Golden rule if there are elephants or primates around is absolutely no food or smelly cosmetics, perfumes etc inside the tents.

    And BTW, James McKay is quite correct about hyenas - they are only a problem if you have very small children toddling around, or if you sleep in the open or with a tent flap open. They will back off immediately and retreat to a distance if confronted by an adult or reasonable sized child. But next time you go to a "tame" environment (ie fenced off) with lions on the other side of the fence, watch how they sit up and take notice immediately there is a small child toddling around. They will follow every movement the child makes.

    As Mike and others have said, hippos are the beasties I am most scared of. I was present in the Kenyan Camp (Fisherman's Camp at Lake Naivasha) when the hippo got amorous with the German couple's dome tent and when the dad slapped the tent, the hippo attacked, savaging the dad and their toddler. An overland truck fired up its engine and lights and managed to chase the hippo off, and luckily the camp owner was able to radio the flying doctor and casevac them out to Nairobi.

  8. #28
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    Hi, I went to Botswana last year (Moremi, Kubu, Nxai pan etc) with my brother, father and son (then 5 years old) We enjoyed every bit of it, but I would have gotten a lot more sleep if we had a RTT.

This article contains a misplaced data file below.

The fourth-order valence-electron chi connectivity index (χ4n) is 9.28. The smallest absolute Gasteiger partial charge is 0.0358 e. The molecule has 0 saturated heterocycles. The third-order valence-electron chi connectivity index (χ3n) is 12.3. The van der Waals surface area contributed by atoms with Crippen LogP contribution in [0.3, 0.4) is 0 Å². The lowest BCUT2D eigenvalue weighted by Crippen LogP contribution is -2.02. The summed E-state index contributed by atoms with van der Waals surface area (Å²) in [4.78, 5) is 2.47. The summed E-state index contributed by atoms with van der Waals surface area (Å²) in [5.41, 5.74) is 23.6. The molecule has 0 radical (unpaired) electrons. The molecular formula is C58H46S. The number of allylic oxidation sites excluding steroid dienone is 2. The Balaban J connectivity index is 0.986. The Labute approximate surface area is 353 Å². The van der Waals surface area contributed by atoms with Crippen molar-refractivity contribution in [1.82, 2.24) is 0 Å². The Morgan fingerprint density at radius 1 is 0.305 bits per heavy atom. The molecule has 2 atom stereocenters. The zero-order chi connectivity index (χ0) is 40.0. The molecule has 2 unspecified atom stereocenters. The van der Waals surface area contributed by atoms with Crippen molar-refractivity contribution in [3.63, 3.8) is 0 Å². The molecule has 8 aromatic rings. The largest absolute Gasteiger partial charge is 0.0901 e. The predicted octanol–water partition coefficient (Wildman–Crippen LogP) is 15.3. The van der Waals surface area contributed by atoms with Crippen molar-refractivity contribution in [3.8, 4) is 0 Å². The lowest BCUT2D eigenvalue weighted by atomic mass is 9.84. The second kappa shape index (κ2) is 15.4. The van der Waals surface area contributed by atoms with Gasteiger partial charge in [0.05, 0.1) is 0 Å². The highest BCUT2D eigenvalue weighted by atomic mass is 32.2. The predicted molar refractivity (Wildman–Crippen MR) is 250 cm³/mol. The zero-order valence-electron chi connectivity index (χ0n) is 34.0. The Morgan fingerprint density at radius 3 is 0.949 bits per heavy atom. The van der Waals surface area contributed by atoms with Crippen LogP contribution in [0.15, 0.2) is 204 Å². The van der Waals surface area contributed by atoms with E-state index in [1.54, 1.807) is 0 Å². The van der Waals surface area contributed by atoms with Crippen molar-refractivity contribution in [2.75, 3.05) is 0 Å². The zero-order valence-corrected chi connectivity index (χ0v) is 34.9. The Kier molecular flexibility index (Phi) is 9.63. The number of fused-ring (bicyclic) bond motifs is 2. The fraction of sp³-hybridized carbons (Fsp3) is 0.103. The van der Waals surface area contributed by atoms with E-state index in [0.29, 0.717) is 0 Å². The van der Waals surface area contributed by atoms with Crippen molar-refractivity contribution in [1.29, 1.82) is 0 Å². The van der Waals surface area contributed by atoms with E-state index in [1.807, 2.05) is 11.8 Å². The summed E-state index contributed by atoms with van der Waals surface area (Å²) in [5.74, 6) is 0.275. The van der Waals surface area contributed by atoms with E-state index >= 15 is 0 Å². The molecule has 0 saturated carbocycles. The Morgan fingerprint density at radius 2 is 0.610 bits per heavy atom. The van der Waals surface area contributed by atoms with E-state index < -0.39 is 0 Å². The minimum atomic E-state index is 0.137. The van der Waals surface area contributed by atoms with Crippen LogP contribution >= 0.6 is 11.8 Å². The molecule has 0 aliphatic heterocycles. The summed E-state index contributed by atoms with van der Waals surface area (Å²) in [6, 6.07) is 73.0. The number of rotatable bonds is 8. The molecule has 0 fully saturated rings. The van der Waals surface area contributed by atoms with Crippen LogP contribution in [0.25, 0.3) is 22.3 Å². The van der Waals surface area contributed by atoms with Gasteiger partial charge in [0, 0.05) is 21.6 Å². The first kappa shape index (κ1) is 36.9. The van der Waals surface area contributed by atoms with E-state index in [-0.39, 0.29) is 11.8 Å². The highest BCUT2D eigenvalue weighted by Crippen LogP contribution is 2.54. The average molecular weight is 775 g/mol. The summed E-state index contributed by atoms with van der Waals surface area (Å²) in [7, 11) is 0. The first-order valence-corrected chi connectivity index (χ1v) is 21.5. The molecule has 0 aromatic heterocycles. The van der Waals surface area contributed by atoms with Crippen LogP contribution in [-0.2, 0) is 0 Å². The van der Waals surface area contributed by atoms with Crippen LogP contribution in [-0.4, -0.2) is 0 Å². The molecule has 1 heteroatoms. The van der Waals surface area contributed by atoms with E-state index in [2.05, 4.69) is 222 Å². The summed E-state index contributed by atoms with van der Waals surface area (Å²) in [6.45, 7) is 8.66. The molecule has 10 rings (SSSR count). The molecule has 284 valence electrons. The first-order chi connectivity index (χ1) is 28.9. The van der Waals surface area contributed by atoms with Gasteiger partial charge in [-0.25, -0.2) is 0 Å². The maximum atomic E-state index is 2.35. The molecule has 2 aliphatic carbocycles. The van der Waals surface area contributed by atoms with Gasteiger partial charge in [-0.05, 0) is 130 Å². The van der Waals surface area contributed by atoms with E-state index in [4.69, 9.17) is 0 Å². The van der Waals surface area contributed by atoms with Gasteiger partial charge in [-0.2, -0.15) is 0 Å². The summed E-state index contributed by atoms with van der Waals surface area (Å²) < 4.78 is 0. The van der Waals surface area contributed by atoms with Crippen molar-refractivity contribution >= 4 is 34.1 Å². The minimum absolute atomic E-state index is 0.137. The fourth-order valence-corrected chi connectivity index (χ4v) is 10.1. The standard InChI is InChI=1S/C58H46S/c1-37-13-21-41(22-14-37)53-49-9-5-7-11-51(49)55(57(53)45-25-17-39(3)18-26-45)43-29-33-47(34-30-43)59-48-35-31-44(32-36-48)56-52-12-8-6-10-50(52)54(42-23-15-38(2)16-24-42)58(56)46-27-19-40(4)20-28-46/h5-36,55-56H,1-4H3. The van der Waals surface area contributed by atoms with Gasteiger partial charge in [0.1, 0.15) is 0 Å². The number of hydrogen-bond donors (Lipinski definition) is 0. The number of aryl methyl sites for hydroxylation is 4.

In Moremi the Hyena's made sure (all the camps, night time and early morning) that I could not let him out of my sight for a moment.
    Packing in the morning, I had to put him in the vehicle while I was packing, as they would sneak up from behind to see if there was anything to eat.
    Needless to say I was awake for any sound during the night and we slept all in one tent (had two)
    His sister is two now and I will make sure we go RTT this time.
    I do enjoy the ground tent a lot more, but will just feel a lot more at ease in this case.
    I Hope this is of value to you.

  9. #29
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    Quote Originally Posted by Tony Weaver View Post
    I'm 100k and 6foot five,
    That isn't how I pictured you! Pity someone didn't put a cricket ball in your hand as a youth, and urge you to hurl it as fast as you could at a batsman and some stumps!

    Mike
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  10. #30
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    RTT the best. Some photo's last year in CKGR and Kutse and this year again in CKGR and Moremi.





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  11. #31
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    Smile Botswanna Camping

    There are pro's and cons with each type. We did exactly the same route two years ago, and camped with ground tents, at that stage our two sons were almost the same ages. There are really no problem with camping with ground tents. remember though, do not through any bbq outside, and make sure the tree that you choose to camp under is not the same one that the baboons sleep in, 3rd brigde camp site. there are a lot of stories, not all true

    d

  12. #32
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    Default Predators and children in Kgalagadi

    Maybe not on the correct thread but simply trying to emphasize the vulnaribility of kids when predators are around - When we were in Nossob in July I heard a story from fellow campers and wonder/ed if anyone know if this is a "true" story: